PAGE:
With only two members, the U.S. Ski Cross Team may be small, but what it lacks in numbers it more than makes up for in experience. Led by head coach Tyler Shepherd, the daunting duo of Daron Rahlves and Casey Puckett are aiming at 2010 to put U.S. ski cross on the map.
The exciting young sport will make its Olympic debut in Vancouver, but don’t count on these guys being star struck come February. Between the two racers they have more Winter Olympic experience (seven appearances) than some small countries. They’ve also collected their share of hardware (three gold medals) at the X-Game, the sport’s biggest sage before the Olympics came along.
Now at 36 (Rahlves) and 37 (Puckett) and with two kids apiece, the former alpine experts are giving the American public something to cheer about. Something about watching two thirty-something dads rally down the course, slamming into their opponents, has struck a chord with America’s skiing public. Suddenly the weekend warriors of the country’s ski resorts can identify with an all-out brawl to the bottom without having to count milliseconds as guys in speed suits come down the mountain one at a time over the course of an hour. It’s simple, quick, exciting, everything the web surfing, social networking consumer is after.
The seasoned athlete’s intriguing stories have caught the eye of blog followers and documentary filmmakers. The up-coming documentary “Appointment in Vancouver” follows Puckett’s journey from childhood to his fifth Olympics. The film also documents the history of the sport and Puckett’s relationships with his coach and teammate.
“I think it’s cool, not only to highlight Casey’s accomplishments and journey in ski cross, but it also gives a wide picture of where ski cross has come from and where we’re going to be in Vancouver,” said Shepherd.
Rahlves also got some camera time last season as a part of Match Stick Production’s “In Deep.”
The team has kept the focus on competitive success, however, reuniting this June at Mt. Hood for some valuable off-season snow time. With equipment dialed in, the team will take a slightly different approach to 2010’s competition schedule. Last season Puckett was on the World Cup tour fulltime while Rahlves opted to only race in two North America World Cup races and the World Championships. In Japan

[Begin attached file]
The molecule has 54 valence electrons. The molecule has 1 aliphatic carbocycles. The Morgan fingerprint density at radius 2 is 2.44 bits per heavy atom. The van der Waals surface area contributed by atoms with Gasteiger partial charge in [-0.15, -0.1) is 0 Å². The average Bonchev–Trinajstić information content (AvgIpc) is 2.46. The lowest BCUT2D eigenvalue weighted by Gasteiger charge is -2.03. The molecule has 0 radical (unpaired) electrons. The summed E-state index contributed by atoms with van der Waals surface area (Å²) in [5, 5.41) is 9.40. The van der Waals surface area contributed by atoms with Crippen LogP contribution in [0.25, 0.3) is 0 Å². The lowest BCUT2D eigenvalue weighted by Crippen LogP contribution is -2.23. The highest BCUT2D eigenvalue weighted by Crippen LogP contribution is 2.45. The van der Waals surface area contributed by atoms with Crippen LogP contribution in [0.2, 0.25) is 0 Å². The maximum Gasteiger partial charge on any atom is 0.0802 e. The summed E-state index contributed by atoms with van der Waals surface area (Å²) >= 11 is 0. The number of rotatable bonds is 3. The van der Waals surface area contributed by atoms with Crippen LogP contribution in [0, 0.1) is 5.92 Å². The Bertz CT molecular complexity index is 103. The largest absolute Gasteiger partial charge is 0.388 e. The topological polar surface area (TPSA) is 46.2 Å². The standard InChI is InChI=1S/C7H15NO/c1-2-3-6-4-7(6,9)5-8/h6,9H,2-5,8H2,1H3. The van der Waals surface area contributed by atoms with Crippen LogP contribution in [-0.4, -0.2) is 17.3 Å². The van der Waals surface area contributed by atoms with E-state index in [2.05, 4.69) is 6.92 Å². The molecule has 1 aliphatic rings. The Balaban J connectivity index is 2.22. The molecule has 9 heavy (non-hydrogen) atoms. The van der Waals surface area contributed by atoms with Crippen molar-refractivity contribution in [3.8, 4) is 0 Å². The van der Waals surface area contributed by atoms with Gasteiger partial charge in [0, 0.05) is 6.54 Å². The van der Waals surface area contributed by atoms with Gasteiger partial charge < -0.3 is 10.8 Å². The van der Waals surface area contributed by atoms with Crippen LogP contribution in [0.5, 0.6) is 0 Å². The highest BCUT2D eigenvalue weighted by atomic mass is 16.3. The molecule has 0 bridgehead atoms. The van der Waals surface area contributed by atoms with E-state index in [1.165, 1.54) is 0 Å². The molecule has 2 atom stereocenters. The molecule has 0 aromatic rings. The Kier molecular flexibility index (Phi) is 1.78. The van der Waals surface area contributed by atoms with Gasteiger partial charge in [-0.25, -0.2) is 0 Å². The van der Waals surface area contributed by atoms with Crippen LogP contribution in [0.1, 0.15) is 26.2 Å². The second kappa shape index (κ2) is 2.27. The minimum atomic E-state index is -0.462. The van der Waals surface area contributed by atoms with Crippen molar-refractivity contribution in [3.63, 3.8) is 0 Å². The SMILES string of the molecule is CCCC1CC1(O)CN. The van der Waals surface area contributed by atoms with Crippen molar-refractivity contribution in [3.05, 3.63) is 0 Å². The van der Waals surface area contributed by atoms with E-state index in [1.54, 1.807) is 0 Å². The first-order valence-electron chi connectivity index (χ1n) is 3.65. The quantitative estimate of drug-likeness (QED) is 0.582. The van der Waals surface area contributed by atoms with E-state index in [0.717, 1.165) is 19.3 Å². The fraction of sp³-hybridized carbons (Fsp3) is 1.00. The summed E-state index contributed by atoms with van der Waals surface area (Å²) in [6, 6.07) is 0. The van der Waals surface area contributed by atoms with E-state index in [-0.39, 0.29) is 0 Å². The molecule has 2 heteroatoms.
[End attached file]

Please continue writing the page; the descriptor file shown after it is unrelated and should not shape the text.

“We’ll have Daron on a little bit busier schedule to give him the best chance at qualifying for the Olympics,” said Shepherd. “As good as he is, I’m willing to venture that he won’t need much more than one race to get that done.”
Once the objective criteria is met for the pair to qualify for the Olympics, Shepherd plans to “back off” on the schedule to ensure his team is firing on all cylinders at the Games.
“We certainly want them to go into Vancouver as healthy as possible,” said Shepherd. “In this sport, even if you are doing well in each heat, you are getting beat up learning the course and training. So it’s give and take, we want to be careful going into this.”
While it’s likely Vancouver will be both Puckett and Rahlves’ final Olympic appearance, they are striving to build a strong foundation for the sport in the U.S.
“After this Olympics I think people will start to see the ski cross medal holds as much weight as any other Olympic medal,” said Shepherd. “We have to stop looking at ski cross as an offshoot event. We have to start feeding athletes into the sport as another option.”
Progress is being made at the domestic level. This season the Nor-Am schedule will be bumped up to seven races from last year’s meager three. A sign, Shepherd says, that the country is taking strides toward strengthening the sport’s athlete pipeline. “Once everything starts falling into place, I see clubs getting behind it and putting more emphasis into it,” he says.
Where are the women?
“We have a women’s [ski cross] program, it’s just that no women have met the objective criteria that’s in place to be named to the team,” said Shepherd. “We’re not in a position right now to just name people arbitrarily, by discretion just because we want a women’s team.”
Over the last two seasons only Langely McNeal and Caitlin Ciccone have given the World Cup a chance and neither has ever netted any better than a 16-place finish.
“It’s a huge battle for these women that are going to try to make it to the Olympics,” said Shepherd. “First they have to do better than they’ve ever done, earn quota spots that we don’t have right now and then meet the Olympic criteria.”
For more on the status of the U.S. women’s ski cross team, check out Ski Racing’s next digital issue early November.
The ski cross World Cup season kicks off in Innichen, Italy Dec. 22.
By Eric Williams
Image: Top: Casey Puckett and Tyler Shepherd talk it over while training in at Aspen. (USSA)
Bottom: Daron Rahlves. (GEPA)